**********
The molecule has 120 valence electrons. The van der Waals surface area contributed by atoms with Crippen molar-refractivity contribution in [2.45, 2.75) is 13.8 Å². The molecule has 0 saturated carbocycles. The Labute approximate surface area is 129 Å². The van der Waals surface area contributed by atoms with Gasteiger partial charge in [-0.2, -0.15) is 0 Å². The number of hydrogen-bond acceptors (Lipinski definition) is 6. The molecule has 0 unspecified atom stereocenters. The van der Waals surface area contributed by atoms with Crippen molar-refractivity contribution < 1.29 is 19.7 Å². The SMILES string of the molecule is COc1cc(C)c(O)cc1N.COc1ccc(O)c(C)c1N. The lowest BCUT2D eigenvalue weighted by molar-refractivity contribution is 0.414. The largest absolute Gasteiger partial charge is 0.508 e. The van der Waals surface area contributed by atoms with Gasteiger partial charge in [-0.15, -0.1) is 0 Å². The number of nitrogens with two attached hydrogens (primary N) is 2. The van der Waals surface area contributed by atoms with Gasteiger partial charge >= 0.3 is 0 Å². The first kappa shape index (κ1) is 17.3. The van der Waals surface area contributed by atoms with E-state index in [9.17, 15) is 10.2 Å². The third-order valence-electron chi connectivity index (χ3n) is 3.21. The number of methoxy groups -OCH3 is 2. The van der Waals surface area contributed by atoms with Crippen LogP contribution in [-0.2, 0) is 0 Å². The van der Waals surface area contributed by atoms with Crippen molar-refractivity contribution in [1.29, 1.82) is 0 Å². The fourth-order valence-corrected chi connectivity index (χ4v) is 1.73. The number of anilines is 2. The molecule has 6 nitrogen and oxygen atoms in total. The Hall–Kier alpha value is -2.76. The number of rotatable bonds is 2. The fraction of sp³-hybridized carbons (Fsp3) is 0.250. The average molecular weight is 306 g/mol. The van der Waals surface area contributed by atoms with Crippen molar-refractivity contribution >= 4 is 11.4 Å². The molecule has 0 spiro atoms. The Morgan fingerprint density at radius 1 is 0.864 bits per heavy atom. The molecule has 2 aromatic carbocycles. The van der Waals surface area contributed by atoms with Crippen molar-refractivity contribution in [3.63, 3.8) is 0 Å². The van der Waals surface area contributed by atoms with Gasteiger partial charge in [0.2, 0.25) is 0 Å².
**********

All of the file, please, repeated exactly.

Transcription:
The molecule has 120 valence electrons. The van der Waals surface area contributed by atoms with Crippen molar-refractivity contribution in [2.45, 2.75) is 13.8 Å². The molecule has 0 saturated carbocycles. The Labute approximate surface area is 129 Å². The van der Waals surface area contributed by atoms with Gasteiger partial charge in [-0.2, -0.15) is 0 Å². The number of hydrogen-bond acceptors (Lipinski definition) is 6. The molecule has 0 unspecified atom stereocenters. The van der Waals surface area contributed by atoms with Crippen molar-refractivity contribution < 1.29 is 19.7 Å². The SMILES string of the molecule is COc1cc(C)c(O)cc1N.COc1ccc(O)c(C)c1N. The lowest BCUT2D eigenvalue weighted by molar-refractivity contribution is 0.414. The largest absolute Gasteiger partial charge is 0.508 e. The van der Waals surface area contributed by atoms with Gasteiger partial charge in [-0.15, -0.1) is 0 Å². The number of nitrogens with two attached hydrogens (primary N) is 2. The van der Waals surface area contributed by atoms with Gasteiger partial charge >= 0.3 is 0 Å². The first kappa shape index (κ1) is 17.3. The van der Waals surface area contributed by atoms with E-state index in [9.17, 15) is 10.2 Å². The third-order valence-electron chi connectivity index (χ3n) is 3.21. The number of methoxy groups -OCH3 is 2. The van der Waals surface area contributed by atoms with Crippen LogP contribution in [-0.2, 0) is 0 Å². The van der Waals surface area contributed by atoms with Crippen molar-refractivity contribution in [1.29, 1.82) is 0 Å². The fourth-order valence-corrected chi connectivity index (χ4v) is 1.73. The number of anilines is 2. The molecule has 6 nitrogen and oxygen atoms in total. The Hall–Kier alpha value is -2.76. The number of rotatable bonds is 2. The fraction of sp³-hybridized carbons (Fsp3) is 0.250. The average molecular weight is 306 g/mol. The van der Waals surface area contributed by atoms with Crippen molar-refractivity contribution >= 4 is 11.4 Å². The molecule has 0 spiro atoms. The Morgan fingerprint density at radius 1 is 0.864 bits per heavy atom. The molecule has 2 aromatic carbocycles. The van der Waals surface area contributed by atoms with Crippen molar-refractivity contribution in [3.63, 3.8) is 0 Å². The van der Waals surface area contributed by atoms with Gasteiger partial charge in [0.2, 0.25) is 0 Å².